On September 14, Film Independent at LACMA hosted a screening of Brad’s Status, the new film written and directed by two-time Film Independent Spirit Award winner Mike White (The Good Girl, Chuck and Buck). The comedy-drama stars Ben Stiller as Brad Sloan, a successful non-profit executive struggling with debilitating insecurity, as he compares his life to those of his successful old college friends online. The satirical film provoked plenty of audience laughter, yet was disconcertingly relatable.
Following the screening, Film Independent at LACMA curator Elvis Mitchell sat down for a humorous conversation with White to discuss the process of making the film and what he feels it says about how people judge themselves in the age of the internet.
The story focuses on the comparisons Stiller’s Brad makes between himself and others—wondering if, at age 47, he’s as happy and successful as he should be. Married to wife Melanie (Jenna Fischer), Brad is getting ready to send son Troy (Austin Abrams) off to college in New England.
White stressed that the film wasn’t an autobiography. Nevertheless, he definitely relates to the anxiety and “ruminating conscience” that Brad suffers from—as well as the constant self-doubt inflicted by social media. Though White wrote the script without a specific actor in mind, he was certainly pleased to snag Stiller. Mitchell observed that the role could have easily been written specifically with the actor in mind.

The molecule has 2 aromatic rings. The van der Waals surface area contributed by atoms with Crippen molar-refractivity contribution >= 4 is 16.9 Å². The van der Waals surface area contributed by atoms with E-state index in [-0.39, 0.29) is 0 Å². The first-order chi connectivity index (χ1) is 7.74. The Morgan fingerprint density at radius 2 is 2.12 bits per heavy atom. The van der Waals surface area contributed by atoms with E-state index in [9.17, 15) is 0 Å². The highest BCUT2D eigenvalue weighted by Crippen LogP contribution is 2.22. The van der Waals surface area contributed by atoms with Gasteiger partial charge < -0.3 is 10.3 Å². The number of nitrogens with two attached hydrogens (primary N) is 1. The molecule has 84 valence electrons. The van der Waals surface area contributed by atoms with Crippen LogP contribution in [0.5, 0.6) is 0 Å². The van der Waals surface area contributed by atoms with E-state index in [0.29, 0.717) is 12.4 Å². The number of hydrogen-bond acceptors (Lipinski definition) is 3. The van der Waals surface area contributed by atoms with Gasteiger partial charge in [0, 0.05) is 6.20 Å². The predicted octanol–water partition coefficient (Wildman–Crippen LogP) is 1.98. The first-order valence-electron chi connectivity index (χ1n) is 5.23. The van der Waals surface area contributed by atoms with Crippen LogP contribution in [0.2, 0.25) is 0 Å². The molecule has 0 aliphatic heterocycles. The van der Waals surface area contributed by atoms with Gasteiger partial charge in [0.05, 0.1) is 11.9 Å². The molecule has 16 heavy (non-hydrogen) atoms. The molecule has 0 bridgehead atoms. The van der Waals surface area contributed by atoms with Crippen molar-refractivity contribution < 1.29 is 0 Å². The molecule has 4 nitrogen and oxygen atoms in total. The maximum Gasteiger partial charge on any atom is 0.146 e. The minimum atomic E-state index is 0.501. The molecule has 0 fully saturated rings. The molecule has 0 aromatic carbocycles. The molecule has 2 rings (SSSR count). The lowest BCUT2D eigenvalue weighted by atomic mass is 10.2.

White said he enjoys writing films that aren’t necessarily based on his own life, but that consist of some of the experiences he’s gone through. In one scene, Brad confesses his anxieties to a passionate young Harvard student. As the scene carries on, the student is seen slowly becoming disinterested, ultimately telling Brad she doesn’t feel sorry for his “privileged” problems.
White shared a post-screening experience where an audience member said something similar to him. He stressed that the film is meant to be about the character’s feeling of inferiority, and how social media is often be the culprit.
Much of the film consists of voiceovers that portray the experience of being inside Brad’s head, giving a sense of the overthinking that occurs when people are doubtful. The director shared that he wasn’t much of a fan of letting voiceover tell the story, but for this film he felt it was important to show what Brad was thinking—the voice in his head contributes to his insecurity.
Discussing the film’s final scene, White said he was especially pleased to find the climactic piece of classical music because he felt the piece’s orchestral progression went well with the epiphany that Brad was having at that moment. Mark Mothersbaugh, the film’s composer, worked with White in adapting Antonin Dvorak’s piece “Humoresque.” White said there’s a certain anxiety that can be felt during the buildup of the flute and violin played in the film—eventually leading to Brad’s cathartic emotional moment.
White posited that when we put ourselves fully into experiencing what our own lives have to offer, we can discover what’s most important to us, and that that doesn’t need to be compared to anyone else’s experience. Brad’s Status demonstrates how the inconsistency in people’s self-perception is tied to the technology we use and that which we value. Not a bad observation for a comedy.
Brad’s Status is currently in theaters. To learn more, please visit (ironically) the film’s Facebook page. To see what’s coming up at Film Independent at LACMA, click here. And learn how to become a Member of Film Independent by clicking here.